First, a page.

The National LGBTQ Task Force canceled an event from its "Creating Change" conference, apparently due to the host groups' ties to Israel. The event, which would have been on Friday, featured A Wider Bridge, a  group that seeks to present the stories of queer Israelis to the North American American LGBTQ community, and Jerusalem Open House, a prominent Israeli LGBT advocacy and activist organization. While initial reports cited "safety" concerns as the rationale, there were no reports of any incipient violence. A statement from National LGBTQ Task Force Executive Director Rea Carey confirmed that the cancellation was instead due to the "divisive" nature of hearing Jews and Israelis speak about their experiences:
“Last week, we decided to cancel a Friday night reception at the Creating Change Conference entitled ‘Beyond the Bridge.’ We cancelled the reception when it became clear to us it would be intensely divisive rather than the community-building, social atmosphere which is the norm for Friday night at the conference. While we welcome robust discourse and political action, given the complexity and deep passions on all sides, we concluded the event wouldn’t be productive or meet the stated goals of its organizers. We also have the overarching responsibility to ensure that Creating Change is a safe space for attendees. Since the cancellation, we have been accused of being many things including being anti-Jewish, or anti-Semitic — which are wrong and deeply painful to those of us in the National LGBTQ Task Force family. We believe in the self-determination of all people, no matter where they call home, the right of LGBTQ people to live in peace and safety, and in constructive dialogue that moves the work for social justice forward. We are an organization dedicated to LGBTQ freedom, justice and equality for all.”
The cancellation is particularly painful given Jerusalem Open House's efforts to recover from the horrific stabbing attack perpetuated by an ultra-Orthodox Jewish extremist at the Jerusalem gay pride parade. That attack deeply traumatized the gay rights community in Israel, and one of the goals of international conferences like these is to let vulnerable queer communities know that the rest of the world has their back. But, of course, Jews can never count on the rest of the world to have our backs, or fronts, or sides. It's a very "divisive" thing to do, after all.

To be most generous to the conference organizers, one suspects that they knew that various anti-Israel radicals would try to disrupt the event, knew that they would not be able to stop them, and knew that this occurrence would distract from the "community-building, social atmosphere" image the conference wanted to display. But let's be clear: that rationale is a tacit acknowledgement of just how deep that prejudice runs. It is a capitulation; an admission that they don't have the resources to tackle it and so certain LGBT persons are outside its protective purview.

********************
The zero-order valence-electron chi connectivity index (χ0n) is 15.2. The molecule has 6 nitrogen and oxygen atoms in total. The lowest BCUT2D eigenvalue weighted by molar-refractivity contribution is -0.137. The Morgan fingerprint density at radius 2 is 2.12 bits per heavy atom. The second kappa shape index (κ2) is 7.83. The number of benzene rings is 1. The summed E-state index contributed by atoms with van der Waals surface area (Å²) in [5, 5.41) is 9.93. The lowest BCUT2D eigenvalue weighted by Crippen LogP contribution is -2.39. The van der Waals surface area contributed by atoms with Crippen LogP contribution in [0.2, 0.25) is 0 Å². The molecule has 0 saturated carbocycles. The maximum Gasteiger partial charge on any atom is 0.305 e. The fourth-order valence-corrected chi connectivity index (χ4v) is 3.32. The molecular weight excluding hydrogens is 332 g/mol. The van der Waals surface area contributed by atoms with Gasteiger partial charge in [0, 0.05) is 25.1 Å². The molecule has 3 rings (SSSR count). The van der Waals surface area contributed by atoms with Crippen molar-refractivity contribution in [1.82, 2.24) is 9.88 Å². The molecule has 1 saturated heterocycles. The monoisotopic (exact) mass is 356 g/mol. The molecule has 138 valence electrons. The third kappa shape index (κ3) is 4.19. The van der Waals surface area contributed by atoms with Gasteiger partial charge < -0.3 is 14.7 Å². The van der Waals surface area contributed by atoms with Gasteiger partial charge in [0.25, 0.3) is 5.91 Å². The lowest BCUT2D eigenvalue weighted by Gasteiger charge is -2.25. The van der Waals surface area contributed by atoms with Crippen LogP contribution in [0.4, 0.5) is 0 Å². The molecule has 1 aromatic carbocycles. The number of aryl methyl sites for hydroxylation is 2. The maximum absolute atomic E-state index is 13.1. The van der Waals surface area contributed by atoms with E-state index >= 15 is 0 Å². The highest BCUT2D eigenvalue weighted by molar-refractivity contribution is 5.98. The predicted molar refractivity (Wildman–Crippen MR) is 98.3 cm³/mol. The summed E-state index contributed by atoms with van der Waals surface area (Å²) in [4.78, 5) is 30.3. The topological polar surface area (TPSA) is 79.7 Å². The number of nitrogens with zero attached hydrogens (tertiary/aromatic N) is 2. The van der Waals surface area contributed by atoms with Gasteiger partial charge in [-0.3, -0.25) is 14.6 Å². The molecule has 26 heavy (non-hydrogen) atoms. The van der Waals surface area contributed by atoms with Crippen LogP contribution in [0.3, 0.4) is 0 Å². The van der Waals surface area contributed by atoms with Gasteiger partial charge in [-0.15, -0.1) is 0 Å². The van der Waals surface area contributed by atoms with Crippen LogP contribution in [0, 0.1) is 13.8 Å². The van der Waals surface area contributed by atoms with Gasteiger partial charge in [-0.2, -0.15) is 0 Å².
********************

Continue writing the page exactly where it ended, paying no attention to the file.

I also have to note how, as is so frequently the case, the bald rejection of being labeled "anti-Semitic" is not coupled with any argument why (let alone any consideration of the possibility their interlocutors have a point). Indeed, while they transition straight into universal formulations of their organizational values, they can't spare a word to confirm that they apply to Jews specifically. Do Jews have the right to "self-determination" (do they count as a "people"? It's hardly a closed question). Do they think Jews have the right to organize social justice oriented dialogue on their own terms (evidently not). Perhaps they think it is self-evident that refusing to even listen to Jewish and Israeli LGBT voices describe their own experiences is not anti-Semitic. It doesn't seem self-evident to me, nor to the prominent voices in that community who have blasted the decision. But as is too frequently the case, the spectre of anti-Semitism doesn't prompt introspection, only defensive complaints of how "hurtful" it is.

Finally, the invocation of "safe space" here finely demonstrates my intuition that this concept is a check Jews are not entitled to cash. Here, "safety" is being deployed as a weapon; as a narrative tool to cast Jewish and Israeli groups as inherently putting the lives of others at risk. Jews are hardly the only minority group whose mere presence is taken by some to constitute a threat. When the National LGBTQ Task Force endorses that narrative, it is inscribing violence, not combating it.

The event will be hosted instead at a hotel across the street from the main conference venue. One hopes that the publicity, at least, will give them more attendees. But one also hopes that the remaining participants in the conference will take their owns steps to ensure that LGBT spaces are open to the voices of all.

UPDATE: The Task Force has reversed its decision and reinvited A Wider Bridge. Kudos.